Coaching - the call centre missing linkby
By Rob O'Malley, CallCentrePeople.com
Over recent years, I have been lucky enough to have reviewed over 100 call centres whether as a consultant or judge in call centre related awards. Time after time, I am assured by top management that the company has a 'coaching culture' and that the number one priority of its team leaders is to coach. However, I can count on one hand the number of centres where this is a reality. It comes as no surprise that these are the centres with the lowest attrition, the most motivated staff and the best at achieving the demands of their customers.
At our recruitment firm, callcentrepeople.com, we constantly interview team-leaders. Their cv’s almost always include the fact that they do coaching. However, when we probe further, we consistently discover that the quality of quantity of coaching is far below what would be expected. So why is it that coaching simply isn’t being done, how are they able to hide this from senior management and how do we create a culture where this does happen.
Why isn’t coaching being done?
1. Team leaders don’t know what to do beyond the basics
It’s true that most team-leaders are very proficient in coaching systems or product knowledge but often very weak in terms of skills-based knowledge. Team leaders are very good at taking induction trainees and giving them the basic skills, but not so good at taking more experienced agents to the next level.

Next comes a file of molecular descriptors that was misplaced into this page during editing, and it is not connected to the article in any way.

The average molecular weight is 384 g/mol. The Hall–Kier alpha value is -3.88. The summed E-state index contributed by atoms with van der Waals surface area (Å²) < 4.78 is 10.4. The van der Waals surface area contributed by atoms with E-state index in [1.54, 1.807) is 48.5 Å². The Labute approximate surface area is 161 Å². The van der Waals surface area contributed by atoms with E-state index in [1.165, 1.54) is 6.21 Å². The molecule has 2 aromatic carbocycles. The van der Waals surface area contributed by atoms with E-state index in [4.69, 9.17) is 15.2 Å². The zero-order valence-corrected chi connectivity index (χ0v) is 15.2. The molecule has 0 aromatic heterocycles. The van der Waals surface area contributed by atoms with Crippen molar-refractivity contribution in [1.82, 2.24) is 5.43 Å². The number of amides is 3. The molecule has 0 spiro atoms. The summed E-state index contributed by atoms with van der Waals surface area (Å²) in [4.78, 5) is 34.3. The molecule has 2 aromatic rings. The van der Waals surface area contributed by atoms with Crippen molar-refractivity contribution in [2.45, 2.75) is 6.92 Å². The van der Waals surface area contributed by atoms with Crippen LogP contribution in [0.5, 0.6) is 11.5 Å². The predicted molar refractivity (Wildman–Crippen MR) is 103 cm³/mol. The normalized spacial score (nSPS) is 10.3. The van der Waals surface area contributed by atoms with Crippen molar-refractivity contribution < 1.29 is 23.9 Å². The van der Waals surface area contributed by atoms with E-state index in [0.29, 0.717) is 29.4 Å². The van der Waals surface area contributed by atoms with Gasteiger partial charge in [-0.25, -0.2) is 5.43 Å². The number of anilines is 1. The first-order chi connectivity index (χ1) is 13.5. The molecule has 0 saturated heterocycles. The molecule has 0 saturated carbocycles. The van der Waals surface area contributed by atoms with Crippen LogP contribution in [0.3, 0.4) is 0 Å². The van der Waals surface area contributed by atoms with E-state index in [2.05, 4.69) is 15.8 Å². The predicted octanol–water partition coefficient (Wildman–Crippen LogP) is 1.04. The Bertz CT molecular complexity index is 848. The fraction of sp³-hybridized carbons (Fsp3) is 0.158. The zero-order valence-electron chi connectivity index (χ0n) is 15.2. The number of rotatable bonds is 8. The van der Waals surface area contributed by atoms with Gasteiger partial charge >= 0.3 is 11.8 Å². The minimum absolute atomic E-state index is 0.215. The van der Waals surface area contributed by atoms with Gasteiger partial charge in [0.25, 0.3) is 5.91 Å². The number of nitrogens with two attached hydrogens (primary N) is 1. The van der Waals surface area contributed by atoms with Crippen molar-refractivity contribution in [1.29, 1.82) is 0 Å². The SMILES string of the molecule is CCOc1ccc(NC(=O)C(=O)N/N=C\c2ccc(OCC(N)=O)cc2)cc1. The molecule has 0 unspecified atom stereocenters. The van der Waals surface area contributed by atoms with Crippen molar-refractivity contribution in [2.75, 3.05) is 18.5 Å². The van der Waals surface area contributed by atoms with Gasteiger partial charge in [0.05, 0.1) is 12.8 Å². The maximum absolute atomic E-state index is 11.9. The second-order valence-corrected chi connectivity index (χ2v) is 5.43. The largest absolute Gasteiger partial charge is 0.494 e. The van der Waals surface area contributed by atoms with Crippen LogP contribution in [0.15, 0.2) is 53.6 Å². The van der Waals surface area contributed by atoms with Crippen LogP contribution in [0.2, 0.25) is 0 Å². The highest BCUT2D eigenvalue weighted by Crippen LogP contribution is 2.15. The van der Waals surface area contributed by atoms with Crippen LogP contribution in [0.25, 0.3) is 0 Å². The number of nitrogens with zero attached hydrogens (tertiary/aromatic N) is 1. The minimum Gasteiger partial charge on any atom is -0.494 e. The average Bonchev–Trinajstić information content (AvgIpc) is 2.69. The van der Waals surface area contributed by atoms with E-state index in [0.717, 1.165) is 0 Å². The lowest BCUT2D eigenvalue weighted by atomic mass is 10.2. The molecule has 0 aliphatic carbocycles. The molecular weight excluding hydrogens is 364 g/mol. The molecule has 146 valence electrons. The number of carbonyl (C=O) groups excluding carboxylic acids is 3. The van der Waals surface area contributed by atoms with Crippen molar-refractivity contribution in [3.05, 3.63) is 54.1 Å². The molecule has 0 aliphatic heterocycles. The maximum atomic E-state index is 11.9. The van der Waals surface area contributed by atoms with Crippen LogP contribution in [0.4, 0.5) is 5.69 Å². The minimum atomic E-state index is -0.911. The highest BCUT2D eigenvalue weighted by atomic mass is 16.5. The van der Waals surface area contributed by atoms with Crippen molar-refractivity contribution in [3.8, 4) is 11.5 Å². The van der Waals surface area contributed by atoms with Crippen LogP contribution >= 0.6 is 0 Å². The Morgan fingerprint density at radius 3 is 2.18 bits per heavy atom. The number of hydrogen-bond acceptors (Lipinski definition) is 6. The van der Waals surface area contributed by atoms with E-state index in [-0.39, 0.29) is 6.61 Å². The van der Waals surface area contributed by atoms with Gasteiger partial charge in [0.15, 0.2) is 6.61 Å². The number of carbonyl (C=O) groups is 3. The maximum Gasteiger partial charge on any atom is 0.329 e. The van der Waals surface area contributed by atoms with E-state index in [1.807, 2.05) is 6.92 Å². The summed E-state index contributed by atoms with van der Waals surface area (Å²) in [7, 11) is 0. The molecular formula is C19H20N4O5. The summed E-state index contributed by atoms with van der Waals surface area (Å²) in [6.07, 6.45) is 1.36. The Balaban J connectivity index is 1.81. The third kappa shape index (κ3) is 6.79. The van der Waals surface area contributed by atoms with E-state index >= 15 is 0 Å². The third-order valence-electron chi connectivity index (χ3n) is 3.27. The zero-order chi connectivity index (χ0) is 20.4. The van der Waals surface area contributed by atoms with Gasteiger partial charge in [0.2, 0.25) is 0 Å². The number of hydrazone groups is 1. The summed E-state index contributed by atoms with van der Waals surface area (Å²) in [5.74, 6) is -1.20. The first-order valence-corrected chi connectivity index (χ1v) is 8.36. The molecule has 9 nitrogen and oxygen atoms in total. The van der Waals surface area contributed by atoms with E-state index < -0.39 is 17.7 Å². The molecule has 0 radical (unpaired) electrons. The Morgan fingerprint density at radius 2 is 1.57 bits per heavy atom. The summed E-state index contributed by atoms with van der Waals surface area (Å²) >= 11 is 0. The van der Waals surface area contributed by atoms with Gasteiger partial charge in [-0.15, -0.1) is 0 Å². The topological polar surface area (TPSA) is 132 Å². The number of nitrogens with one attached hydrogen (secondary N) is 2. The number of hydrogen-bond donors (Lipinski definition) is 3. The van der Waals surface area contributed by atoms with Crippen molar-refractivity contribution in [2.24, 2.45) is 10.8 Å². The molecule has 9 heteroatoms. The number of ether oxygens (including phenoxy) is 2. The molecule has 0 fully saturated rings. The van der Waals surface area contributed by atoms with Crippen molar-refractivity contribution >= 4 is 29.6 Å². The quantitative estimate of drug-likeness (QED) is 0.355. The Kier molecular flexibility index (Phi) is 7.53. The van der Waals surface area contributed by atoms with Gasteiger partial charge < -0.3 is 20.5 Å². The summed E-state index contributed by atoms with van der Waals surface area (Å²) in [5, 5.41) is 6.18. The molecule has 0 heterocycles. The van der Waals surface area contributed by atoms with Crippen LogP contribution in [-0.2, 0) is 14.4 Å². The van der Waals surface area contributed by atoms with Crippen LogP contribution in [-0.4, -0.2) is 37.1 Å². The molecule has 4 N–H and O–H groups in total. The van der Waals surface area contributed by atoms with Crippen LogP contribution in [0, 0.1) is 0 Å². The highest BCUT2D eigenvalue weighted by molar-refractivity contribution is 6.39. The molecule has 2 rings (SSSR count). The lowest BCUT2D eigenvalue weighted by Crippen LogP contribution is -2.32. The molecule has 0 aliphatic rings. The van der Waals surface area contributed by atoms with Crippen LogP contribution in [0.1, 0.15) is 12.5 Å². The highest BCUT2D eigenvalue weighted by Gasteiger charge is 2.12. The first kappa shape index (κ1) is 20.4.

2. Team leaders prefer to have time to be able to react to immediate requirements
You don’t need me or Stephen Covey to remind you that effective people spending most of their time on things which are important and not urgent (or quadrant 2 in Covey’s theory on time management). For almost every call centre team leader, the most important quadrant 2 task is coaching.
3. Team leaders are scared to coach
Team leaders often believe that they are not as good as their agents and that this can be exposed during a coaching session. However, this is often just a perception and there are plenty of things a team-leader can do in a coaching session to improve the performance and morale of its staff.
4. Agents believe that they don’t like to be coached
In an environment where everything is measured, some agents try anything to resist receiving coaching sessions. If an agent is performing, a team leader will bow to the pressure from the agent and not conduct coaching sessions. When the agent takes the inevitable dip in performance, the agent continues to resist the coaching. Coaching is like servicing your car. If you don’t do it on time, the car may work well for a time but when it breaks down, the car is often beyond repair. If you service the car, it will be more efficient and will stay with you longer!
5. Team Leaders have so much to do
If you spend time analysing what your team leaders do, you will find a mixture of unimportant tasks being performed. I have known some team leaders who fill their day by doing little more than compiling reports, sending e-mails and then imposing their management style by walking round the back of the desks of their staff and rarely giving any input. This gives them the illusion of self-satisfaction at the end of the day after they have ticked items off their 'to do list'. In their heads, they justify their lack of coaching by pointing to the lengthy list of actions they need to perform on a daily basis.
6. They don’t understand why coaching is important